“Batman isn’t paid to destroy crime corners. He is actually attracted to the crimes and also The Penguin.”
This is a line from the internet story “Batman Loves Him a Criminal,” which may at first glance seem like a poorly written piece of fanfiction, but in actuality was created by a predictive text generator. It was posted on Tumblr last week and it’s the stuff the internet is made of.
The emulator was created by Jamie Brew, the head writer for Clickhole, who told Gizmodo that he wanted to play with the idea of smartphone text prediction. The emulator offers words up in a way that looks similar to what text prediction looks like on a smartphone. You have a word, and the program will offer suggestions on what to choose next.
You can do this on your phone. Type a word, any word. Then just keep inputting suggestions from the autocorrect and see what you come up with. “Last summer a friend showed me that you can just keep taking the phone’s suggestions and write things like ‘I have a great time in my head and neck and shoulders and the rest.’ I couldn’t get enough of that,” Brew said.
But that wasn’t enough. It could be funnier. “I wrote a lot of stuff and found that some of the best stuff was when it hit a particular niche, like words related to cooking,” he said. “So the thinking was something like ‘I wish it could all be that specific.'”
So Brew started inputting source text from various websites into his program, his first and only project. He would take text from things such as Yelp to make fake Yelp reviews, so his generator would have context to work with in the same way that your smartphone’s autocorrect grabs examples from your emails and messages to see how you talk.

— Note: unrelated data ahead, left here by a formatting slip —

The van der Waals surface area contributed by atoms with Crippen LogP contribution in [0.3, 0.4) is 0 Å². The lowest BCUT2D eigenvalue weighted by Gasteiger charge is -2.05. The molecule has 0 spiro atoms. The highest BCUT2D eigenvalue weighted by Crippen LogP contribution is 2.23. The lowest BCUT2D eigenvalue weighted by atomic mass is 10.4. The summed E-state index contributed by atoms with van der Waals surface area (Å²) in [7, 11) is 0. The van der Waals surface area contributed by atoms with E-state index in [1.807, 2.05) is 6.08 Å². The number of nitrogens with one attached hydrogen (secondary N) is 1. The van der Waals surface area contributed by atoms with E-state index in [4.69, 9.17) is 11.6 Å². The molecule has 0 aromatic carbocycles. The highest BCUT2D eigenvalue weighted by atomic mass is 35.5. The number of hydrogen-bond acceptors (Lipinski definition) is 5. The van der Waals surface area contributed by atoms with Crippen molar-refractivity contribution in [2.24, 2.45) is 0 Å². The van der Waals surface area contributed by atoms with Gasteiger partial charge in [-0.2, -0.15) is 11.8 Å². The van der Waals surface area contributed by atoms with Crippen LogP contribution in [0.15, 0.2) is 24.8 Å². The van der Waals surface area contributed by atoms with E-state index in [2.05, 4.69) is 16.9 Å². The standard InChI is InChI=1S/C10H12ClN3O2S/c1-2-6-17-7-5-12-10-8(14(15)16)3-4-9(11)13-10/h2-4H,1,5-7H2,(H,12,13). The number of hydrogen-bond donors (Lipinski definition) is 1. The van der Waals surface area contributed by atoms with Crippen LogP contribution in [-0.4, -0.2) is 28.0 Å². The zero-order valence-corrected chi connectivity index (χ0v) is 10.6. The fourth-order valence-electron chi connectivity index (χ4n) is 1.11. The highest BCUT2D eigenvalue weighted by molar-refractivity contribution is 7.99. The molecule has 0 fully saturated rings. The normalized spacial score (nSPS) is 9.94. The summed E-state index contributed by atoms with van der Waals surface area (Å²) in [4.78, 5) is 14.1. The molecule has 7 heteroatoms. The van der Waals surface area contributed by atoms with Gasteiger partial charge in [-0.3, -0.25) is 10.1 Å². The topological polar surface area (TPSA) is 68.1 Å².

It uses a Markov chain-like algorithm, which is a random mathematical system that offers a next step only based on the current state a system is in, and not the one that came before it. Basically, the predictive text generator will only offer suggestions based on the last two words entered. Unlike most Markov chains, it’s not automatic, so it’s not exactly a proper chain. The user has to then choose a word, and the chain continues.
“[It’s] like a choose your own adventure book that’s running on autopilot,” Brew said. “With my program, it still has the same idea that you’re looking at what just happened but rather than making the decision randomly, you choose the next one.”
Brew has used it to mock a number of different websites, from Batman wikis to IMDB parental advisories, and to create fake Carl Sagan speeches. It really draws a person’s attention to the language used online, and can highlight the utter weirdness of internet slang. Do you know anywhere else where being called “trash” is considered a positive? It is on Tumblr.
While all of the text in his posts are generated on the fly, some do read eerily close to what you might find online. It’s sometimes like bad internet poetry. We’ve seen worse writing than this on Craigslist.